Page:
How many logistics problems are there that came from this disaster?
Identify and describe the type of errors in the response of organizations that provide supplies to the
Describe a new scenario of this operation if would be improved in the event that it occurs again in a
water front city in the US.
Then, make a recommendation on how to not repeat the mistakes that were documented for the
response to Hurricane Katrina.
National Disaster Management; Logistics and Strategies
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Disasters have hit the United States occasionally, and the government has put in measures
to lessen the impacts of the disaster. The national disaster management ensures reduction of
property and life losses by mitigating the effects of disasters. Therefore, hazard mitigation is
most effective when executed under the comprehensive and long-term management plan.
Thus, it is the role of federal, state and local governments to engage in disaster mitigation
planning process through risk identification and vulnerabilities associated with natural
disasters as well as developing long-term strategies that ensure people and property
protection from future events of disaster occurrences (Holguín-Veras, Pérez, Ukkusuri,
Wachtendorf & Brown, 2007).
Therefore, every government and company must develop disaster management plans
which improve education and public awareness around the risks and vulnerabilities; ensure
building of partnerships for risk mitigation encompassing organizations, public, businesses
and government; help in identification of long-term and widely-supported strategies for risk
mitigation; develop implementation procedures that focus resources on the most significant
vulnerabilities and risks as well as communicating priorities to potential sources of funding.
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This paper focuses on the findings of the supply chain or logistic issues that emerged afore
and directly after the Hurricane Katrina from the perspective of state and government as well
as organizations’ aid and volunteer groups.
Disaster poses severe logistical problems to agencies and support organizations, which
prepare for responding and recovering procedures. This is because disasters produce
turbulences that can turn normal conditions into sudden disorders. Therefore, the
circumstances make the delivery of critical supplies such food, medical and water extremely
challenging activity due to the severity of damages on both virtual and physical infrastructure
and the partial or non-existent transportation capability. Furthermore, under this context, the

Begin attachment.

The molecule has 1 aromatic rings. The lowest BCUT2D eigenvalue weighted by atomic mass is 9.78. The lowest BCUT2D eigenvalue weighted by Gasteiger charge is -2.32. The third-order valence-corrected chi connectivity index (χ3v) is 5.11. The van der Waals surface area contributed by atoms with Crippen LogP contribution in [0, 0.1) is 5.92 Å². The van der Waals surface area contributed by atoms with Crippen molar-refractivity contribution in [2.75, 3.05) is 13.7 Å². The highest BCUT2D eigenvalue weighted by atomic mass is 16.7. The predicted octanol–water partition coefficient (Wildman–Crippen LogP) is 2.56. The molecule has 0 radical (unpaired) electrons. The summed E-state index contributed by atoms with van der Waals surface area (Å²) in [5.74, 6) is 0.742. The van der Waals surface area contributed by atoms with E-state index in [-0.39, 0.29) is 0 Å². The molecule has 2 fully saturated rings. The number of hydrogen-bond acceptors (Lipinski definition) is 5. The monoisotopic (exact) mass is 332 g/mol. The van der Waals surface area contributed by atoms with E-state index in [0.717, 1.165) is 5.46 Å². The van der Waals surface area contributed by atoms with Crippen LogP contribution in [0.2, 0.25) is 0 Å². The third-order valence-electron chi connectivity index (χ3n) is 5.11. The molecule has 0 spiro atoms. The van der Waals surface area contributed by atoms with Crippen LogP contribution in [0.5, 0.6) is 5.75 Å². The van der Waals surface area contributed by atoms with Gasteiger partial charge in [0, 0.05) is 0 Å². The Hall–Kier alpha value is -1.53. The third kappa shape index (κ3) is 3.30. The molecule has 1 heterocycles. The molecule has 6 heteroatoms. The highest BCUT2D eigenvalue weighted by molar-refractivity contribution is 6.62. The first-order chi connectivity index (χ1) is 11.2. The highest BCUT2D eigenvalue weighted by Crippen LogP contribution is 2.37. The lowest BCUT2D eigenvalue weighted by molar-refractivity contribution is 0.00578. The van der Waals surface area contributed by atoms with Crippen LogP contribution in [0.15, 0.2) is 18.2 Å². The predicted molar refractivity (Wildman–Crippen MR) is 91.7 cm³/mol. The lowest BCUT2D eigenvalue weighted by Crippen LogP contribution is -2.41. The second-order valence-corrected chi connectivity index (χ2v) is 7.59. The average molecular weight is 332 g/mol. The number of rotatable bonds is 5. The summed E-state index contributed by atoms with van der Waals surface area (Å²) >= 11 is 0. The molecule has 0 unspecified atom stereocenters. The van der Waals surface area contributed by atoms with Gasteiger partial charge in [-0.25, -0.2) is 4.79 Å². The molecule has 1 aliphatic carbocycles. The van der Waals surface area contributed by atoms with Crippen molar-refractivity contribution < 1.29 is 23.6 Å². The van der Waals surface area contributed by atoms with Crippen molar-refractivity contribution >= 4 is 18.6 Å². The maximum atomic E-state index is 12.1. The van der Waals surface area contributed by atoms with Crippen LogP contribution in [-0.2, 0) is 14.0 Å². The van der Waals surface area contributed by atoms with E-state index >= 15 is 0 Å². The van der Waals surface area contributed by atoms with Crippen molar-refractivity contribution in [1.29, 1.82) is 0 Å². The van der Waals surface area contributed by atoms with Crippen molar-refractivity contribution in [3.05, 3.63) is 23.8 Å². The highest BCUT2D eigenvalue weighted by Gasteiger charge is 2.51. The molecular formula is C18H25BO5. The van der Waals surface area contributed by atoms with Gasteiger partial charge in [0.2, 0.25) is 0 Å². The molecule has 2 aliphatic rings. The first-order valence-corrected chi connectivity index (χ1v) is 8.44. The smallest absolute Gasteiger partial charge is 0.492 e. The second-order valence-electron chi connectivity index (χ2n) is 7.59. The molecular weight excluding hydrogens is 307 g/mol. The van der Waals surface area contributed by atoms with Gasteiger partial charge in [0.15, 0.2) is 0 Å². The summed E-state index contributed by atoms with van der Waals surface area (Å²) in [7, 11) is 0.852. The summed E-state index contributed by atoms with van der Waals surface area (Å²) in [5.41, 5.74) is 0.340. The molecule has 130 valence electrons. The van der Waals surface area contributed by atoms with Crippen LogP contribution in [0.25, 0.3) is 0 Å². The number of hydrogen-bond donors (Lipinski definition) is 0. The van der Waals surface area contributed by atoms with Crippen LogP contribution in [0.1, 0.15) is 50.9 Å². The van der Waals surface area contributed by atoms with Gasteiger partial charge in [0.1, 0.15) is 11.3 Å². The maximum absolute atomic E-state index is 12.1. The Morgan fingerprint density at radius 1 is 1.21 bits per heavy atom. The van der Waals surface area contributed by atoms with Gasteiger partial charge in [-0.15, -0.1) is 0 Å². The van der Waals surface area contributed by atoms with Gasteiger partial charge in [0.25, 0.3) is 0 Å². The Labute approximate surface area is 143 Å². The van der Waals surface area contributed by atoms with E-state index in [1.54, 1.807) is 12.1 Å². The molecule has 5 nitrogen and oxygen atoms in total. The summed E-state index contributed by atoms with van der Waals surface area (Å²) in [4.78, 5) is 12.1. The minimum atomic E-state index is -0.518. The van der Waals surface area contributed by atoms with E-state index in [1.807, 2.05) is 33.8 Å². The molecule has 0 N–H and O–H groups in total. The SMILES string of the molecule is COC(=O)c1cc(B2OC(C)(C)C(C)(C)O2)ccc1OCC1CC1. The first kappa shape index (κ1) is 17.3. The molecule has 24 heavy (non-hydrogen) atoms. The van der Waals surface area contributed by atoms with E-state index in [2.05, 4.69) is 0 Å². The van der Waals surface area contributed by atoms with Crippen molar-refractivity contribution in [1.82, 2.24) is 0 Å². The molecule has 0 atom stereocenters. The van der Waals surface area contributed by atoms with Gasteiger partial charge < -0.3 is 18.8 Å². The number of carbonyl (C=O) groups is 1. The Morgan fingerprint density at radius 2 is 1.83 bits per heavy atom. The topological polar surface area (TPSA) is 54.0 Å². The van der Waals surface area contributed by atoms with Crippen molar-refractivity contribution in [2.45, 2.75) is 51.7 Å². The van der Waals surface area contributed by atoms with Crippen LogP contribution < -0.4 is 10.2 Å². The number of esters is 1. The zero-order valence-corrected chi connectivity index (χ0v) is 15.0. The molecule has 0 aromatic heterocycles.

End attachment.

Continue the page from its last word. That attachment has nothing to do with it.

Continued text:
recovery method becomes more problematic by the predominant knowledge inadequacy on
the nature and difficulties of the management logistics. Therefore, designing a reliable
management logistics approach is hindered by knowledge inadequacy about the informal and
formal logistics operations and interactions, methods for analyzing and coordinating the
flows of priority and non-priority supplies particularly the scientific methods of analyzing
systems of logistics under life-threatening situations (Holguín-Veras et al., 2007). This paper
evaluates the essential logistical problems that were encountered by the government and
organizations’ responding to Hurricane Katrina. Besides, the logistical challenges after the
Hurricane Katrina of August 2005 shocked the United States Gulf Coast. The disaster
provided vital lessons of the urgency to improve the logistics efficiency to the area of an
The critical logistical problems that surrounded the Hurricane Katrina included;
The magnitude of the Hurricane Katrina was a crucial factor for the logistics failures as it
was the major natural tragedy in the history of the United States. Researchers indicate that the
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volunteer organizations and government agencies were profoundly challenged by the size of
the disaster and the corresponding requirements. The victims’ number requiring aid services
increased faster than logistics organizations could support, resulting in difficulties in supplies
of food and shelter. Besides, other organizations such as the ARC had logistics systems,
which were not robust enough to respond efficiently to the disaster. Various critics argued
that the government lack the plans for response and recovery despite the warning of the
possible catastrophe. Disasters plans in place failed to consider the practical requirements and
consequences of the Hurricane Katrina.
Communication infrastructure collapse
The disaster damaged and made unworkable a considerable part of the infrastructure for
communication. Therefore, the complete failure in the regional communications systems
developed challenges for agencies coordination, logistics as well as search and rescue
activities. Network for coordinating and communicating activities within and among different